Updated news on the Gambino, Genovese, Bonanno, Lucchese and Colombo Organized Crime Families of New York City.

Friday, February 1, 2013

Captured New England gangster indicted on racketeering and drug charges

A notorious New England mobster was indicted Thursday on 18 counts of racketeering, drug trafficking, witness tampering, and other charges, said a spokeswoman for the US ­attorney’s office.

Enrico Ponzo, 44, of Boston was one of 15 men named in a 40-count federal indictment in 1997 that was aimed at breaking up a brutal and bloody power struggle in the Patriarca family of La Cosa Nostra.

One faction of the Patriarca family, which Ponzo allegedly belonged to, sought to prevent Francis P. “Cadillac Frank” ­Salemme from being named boss. On June, 16, 1989, family underboss William P. Grasso was found shot dead along the Connecticut River. Hours later, Salemme was shot in the chest and leg outside a Saugus pancake house.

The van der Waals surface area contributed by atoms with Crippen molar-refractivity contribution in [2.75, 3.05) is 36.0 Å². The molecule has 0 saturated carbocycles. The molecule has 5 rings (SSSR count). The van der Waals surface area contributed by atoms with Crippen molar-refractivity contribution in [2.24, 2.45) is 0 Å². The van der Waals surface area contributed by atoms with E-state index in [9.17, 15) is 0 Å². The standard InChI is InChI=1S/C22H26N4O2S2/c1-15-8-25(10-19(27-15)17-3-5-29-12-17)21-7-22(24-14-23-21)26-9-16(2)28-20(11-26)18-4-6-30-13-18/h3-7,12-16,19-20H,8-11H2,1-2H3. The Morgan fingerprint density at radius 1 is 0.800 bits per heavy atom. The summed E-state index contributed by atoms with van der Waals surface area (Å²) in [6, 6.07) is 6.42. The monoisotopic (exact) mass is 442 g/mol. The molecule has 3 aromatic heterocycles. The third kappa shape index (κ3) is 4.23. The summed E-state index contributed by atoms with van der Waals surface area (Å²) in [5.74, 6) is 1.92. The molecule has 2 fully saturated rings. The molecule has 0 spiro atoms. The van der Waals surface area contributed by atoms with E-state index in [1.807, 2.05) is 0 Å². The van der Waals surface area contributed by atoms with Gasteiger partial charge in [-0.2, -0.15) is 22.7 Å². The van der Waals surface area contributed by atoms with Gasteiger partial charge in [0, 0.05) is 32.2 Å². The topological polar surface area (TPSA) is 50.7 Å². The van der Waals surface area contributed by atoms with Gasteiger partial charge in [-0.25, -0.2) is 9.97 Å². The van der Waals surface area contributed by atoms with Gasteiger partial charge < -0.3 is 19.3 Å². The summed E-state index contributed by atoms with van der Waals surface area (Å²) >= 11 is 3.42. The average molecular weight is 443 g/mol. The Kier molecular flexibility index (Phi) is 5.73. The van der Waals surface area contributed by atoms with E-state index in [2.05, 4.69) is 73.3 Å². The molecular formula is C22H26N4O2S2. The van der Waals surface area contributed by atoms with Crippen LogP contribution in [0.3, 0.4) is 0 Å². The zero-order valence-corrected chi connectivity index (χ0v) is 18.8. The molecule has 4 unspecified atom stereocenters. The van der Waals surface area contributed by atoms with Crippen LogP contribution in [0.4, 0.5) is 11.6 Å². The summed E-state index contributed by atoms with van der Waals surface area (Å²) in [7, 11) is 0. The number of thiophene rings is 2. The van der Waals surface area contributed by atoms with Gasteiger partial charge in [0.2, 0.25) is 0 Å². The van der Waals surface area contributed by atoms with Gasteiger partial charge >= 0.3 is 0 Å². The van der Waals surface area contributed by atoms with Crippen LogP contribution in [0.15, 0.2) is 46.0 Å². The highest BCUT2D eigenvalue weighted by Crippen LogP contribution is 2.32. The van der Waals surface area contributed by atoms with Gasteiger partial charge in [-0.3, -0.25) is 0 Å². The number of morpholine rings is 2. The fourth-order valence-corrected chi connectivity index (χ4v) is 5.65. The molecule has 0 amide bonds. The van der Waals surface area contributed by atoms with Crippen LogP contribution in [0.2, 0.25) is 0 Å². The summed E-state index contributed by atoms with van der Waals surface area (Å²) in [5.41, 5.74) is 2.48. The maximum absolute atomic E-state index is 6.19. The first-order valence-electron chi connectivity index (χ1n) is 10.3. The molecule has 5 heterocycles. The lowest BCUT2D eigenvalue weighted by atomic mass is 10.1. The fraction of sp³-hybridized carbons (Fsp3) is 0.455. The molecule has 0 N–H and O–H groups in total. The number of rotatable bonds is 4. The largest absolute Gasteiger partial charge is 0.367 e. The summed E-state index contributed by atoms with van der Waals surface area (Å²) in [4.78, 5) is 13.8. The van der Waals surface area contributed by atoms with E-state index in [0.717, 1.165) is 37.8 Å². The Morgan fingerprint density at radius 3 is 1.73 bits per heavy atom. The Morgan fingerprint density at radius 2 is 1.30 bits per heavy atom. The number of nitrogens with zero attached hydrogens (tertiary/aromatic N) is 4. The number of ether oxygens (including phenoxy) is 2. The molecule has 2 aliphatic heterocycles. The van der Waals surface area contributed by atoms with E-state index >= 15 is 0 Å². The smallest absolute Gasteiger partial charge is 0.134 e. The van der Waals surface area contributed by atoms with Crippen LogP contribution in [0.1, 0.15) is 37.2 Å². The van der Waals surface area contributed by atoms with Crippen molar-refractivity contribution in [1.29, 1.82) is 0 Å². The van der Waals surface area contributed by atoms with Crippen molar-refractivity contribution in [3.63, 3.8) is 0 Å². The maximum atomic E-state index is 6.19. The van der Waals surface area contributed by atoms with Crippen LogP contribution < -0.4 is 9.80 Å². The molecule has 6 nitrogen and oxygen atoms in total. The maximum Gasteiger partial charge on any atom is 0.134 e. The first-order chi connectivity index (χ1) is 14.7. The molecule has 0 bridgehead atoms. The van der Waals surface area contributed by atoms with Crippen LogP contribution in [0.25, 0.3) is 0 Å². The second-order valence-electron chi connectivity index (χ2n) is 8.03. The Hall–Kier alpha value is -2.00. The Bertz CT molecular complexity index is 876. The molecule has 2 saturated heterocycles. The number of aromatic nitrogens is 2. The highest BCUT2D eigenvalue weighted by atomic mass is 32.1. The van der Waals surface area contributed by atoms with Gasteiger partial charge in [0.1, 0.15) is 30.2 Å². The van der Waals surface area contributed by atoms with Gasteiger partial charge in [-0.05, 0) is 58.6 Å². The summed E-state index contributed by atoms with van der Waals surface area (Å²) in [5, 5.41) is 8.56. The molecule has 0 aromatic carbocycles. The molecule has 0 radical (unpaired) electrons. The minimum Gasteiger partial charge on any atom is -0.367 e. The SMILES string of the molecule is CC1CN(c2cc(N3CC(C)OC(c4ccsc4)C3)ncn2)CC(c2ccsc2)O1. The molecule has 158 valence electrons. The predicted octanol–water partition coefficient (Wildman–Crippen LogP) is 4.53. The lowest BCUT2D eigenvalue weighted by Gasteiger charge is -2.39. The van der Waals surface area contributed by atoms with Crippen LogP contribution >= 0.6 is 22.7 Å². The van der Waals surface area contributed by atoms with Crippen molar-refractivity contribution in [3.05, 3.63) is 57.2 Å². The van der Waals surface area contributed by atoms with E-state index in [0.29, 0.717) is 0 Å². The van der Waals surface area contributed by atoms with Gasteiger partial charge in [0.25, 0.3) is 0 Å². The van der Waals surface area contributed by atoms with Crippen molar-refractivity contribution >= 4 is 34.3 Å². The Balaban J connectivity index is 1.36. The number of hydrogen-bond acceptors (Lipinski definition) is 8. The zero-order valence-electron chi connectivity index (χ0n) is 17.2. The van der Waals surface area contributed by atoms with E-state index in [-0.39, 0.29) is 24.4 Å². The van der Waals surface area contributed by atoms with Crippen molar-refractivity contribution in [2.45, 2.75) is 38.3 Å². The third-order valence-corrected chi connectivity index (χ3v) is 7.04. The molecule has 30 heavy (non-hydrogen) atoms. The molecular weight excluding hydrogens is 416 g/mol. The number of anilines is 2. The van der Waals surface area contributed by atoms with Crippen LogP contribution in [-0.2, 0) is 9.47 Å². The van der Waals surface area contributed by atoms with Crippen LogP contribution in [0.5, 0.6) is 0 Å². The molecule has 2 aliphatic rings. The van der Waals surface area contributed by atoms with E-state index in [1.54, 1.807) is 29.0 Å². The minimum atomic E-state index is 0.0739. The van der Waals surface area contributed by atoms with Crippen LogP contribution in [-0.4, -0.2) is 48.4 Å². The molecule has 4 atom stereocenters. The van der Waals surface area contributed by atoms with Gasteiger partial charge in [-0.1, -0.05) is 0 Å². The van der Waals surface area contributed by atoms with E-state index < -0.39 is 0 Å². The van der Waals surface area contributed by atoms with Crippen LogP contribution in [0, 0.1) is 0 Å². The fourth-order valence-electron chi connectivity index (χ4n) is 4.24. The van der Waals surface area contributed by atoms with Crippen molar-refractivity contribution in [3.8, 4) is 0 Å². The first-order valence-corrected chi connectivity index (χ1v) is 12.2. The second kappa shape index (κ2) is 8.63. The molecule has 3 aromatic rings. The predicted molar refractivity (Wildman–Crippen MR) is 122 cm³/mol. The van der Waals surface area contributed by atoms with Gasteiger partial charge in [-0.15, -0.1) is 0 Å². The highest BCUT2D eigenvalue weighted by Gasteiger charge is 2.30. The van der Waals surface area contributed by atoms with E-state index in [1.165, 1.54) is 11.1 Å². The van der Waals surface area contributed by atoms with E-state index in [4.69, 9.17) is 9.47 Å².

According to authorities, Ponzo and Vincent Michael ­Marino were the alleged triggermen in the attempted killing of Salemme. The indictment ­also accused the faction of killing three men, attempting to kill six others besides Salemme, and plotting to kill seven more

Ponzo, who had been living as a fugitive under the alias ­Jeffrey John Shaw for more than 16 years, was apprehended in the small town of ­Marsing, Idaho, in February 2011.
Enrico Ponzo, who had been living as a fugitive under an alias for more than 16 years, was captured in Idaho in February 2011.

Since 2011, a federal grand jury has added new counts and racketeering acts, including using extortionate means to collect or attempt to collect extensions of credit, unlawful flight to avoid prosecution, conspiracy to distribute and possess with intent to distribute marijuana, money laundering, witness tampering, and forfeiture allegations, said Christina DiIorio-­Sterling, a spokes­woman for the office of US ­Attorney Carmen M. Ortiz.
Ponzo, who is in prison at an undisclosed location, will be ­arraigned Feb. 4 in US District Court in Boston. If convicted, he could face up to life in prison, DiIorio-Sterling said.



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